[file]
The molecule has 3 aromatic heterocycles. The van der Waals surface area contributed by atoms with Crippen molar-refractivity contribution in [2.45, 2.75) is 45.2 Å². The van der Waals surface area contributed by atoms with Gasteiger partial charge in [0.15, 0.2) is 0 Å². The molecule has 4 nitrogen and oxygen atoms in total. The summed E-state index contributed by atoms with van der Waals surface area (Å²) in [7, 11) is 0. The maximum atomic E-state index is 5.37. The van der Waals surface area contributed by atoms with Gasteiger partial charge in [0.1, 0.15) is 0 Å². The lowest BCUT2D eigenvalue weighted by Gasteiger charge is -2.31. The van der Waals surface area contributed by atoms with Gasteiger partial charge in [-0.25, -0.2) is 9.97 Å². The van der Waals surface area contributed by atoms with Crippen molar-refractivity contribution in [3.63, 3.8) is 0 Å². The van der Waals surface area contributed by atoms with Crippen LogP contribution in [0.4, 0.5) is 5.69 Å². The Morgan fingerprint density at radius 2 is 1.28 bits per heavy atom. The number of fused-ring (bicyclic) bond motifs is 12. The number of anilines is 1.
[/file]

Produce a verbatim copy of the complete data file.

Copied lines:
The molecule has 3 aromatic heterocycles. The van der Waals surface area contributed by atoms with Crippen molar-refractivity contribution in [2.45, 2.75) is 45.2 Å². The van der Waals surface area contributed by atoms with Gasteiger partial charge in [0.15, 0.2) is 0 Å². The molecule has 4 nitrogen and oxygen atoms in total. The summed E-state index contributed by atoms with van der Waals surface area (Å²) in [7, 11) is 0. The maximum atomic E-state index is 5.37. The van der Waals surface area contributed by atoms with Gasteiger partial charge in [0.1, 0.15) is 0 Å². The lowest BCUT2D eigenvalue weighted by Gasteiger charge is -2.31. The van der Waals surface area contributed by atoms with Gasteiger partial charge in [-0.25, -0.2) is 9.97 Å². The van der Waals surface area contributed by atoms with Crippen molar-refractivity contribution in [3.63, 3.8) is 0 Å². The van der Waals surface area contributed by atoms with Crippen LogP contribution in [0.4, 0.5) is 5.69 Å². The Morgan fingerprint density at radius 2 is 1.28 bits per heavy atom. The number of fused-ring (bicyclic) bond motifs is 12. The number of anilines is 1.